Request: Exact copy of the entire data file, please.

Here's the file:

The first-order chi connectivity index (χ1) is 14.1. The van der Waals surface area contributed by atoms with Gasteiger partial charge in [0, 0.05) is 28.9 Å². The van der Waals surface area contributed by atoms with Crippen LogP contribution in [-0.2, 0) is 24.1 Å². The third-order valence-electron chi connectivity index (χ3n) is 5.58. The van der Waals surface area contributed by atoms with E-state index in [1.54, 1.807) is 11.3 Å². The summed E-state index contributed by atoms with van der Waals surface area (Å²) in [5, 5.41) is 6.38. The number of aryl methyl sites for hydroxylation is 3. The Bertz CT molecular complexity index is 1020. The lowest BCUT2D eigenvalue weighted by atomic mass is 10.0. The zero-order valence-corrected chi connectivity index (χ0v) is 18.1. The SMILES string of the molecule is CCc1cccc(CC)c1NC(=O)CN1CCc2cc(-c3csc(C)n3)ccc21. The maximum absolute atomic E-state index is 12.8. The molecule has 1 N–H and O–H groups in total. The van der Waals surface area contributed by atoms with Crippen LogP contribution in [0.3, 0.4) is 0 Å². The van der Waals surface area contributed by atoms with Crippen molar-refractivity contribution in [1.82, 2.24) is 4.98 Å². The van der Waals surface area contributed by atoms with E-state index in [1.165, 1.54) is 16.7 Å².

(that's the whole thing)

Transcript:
The first-order chi connectivity index (χ1) is 14.1. The van der Waals surface area contributed by atoms with Gasteiger partial charge in [0, 0.05) is 28.9 Å². The van der Waals surface area contributed by atoms with Crippen LogP contribution in [-0.2, 0) is 24.1 Å². The third-order valence-electron chi connectivity index (χ3n) is 5.58. The van der Waals surface area contributed by atoms with E-state index in [1.54, 1.807) is 11.3 Å². The summed E-state index contributed by atoms with van der Waals surface area (Å²) in [5, 5.41) is 6.38. The number of aryl methyl sites for hydroxylation is 3. The Bertz CT molecular complexity index is 1020. The lowest BCUT2D eigenvalue weighted by atomic mass is 10.0. The zero-order valence-corrected chi connectivity index (χ0v) is 18.1. The SMILES string of the molecule is CCc1cccc(CC)c1NC(=O)CN1CCc2cc(-c3csc(C)n3)ccc21. The maximum absolute atomic E-state index is 12.8. The molecule has 1 N–H and O–H groups in total. The van der Waals surface area contributed by atoms with Crippen LogP contribution in [0.3, 0.4) is 0 Å². The van der Waals surface area contributed by atoms with Crippen molar-refractivity contribution in [1.82, 2.24) is 4.98 Å². The van der Waals surface area contributed by atoms with E-state index in [1.165, 1.54) is 16.7 Å².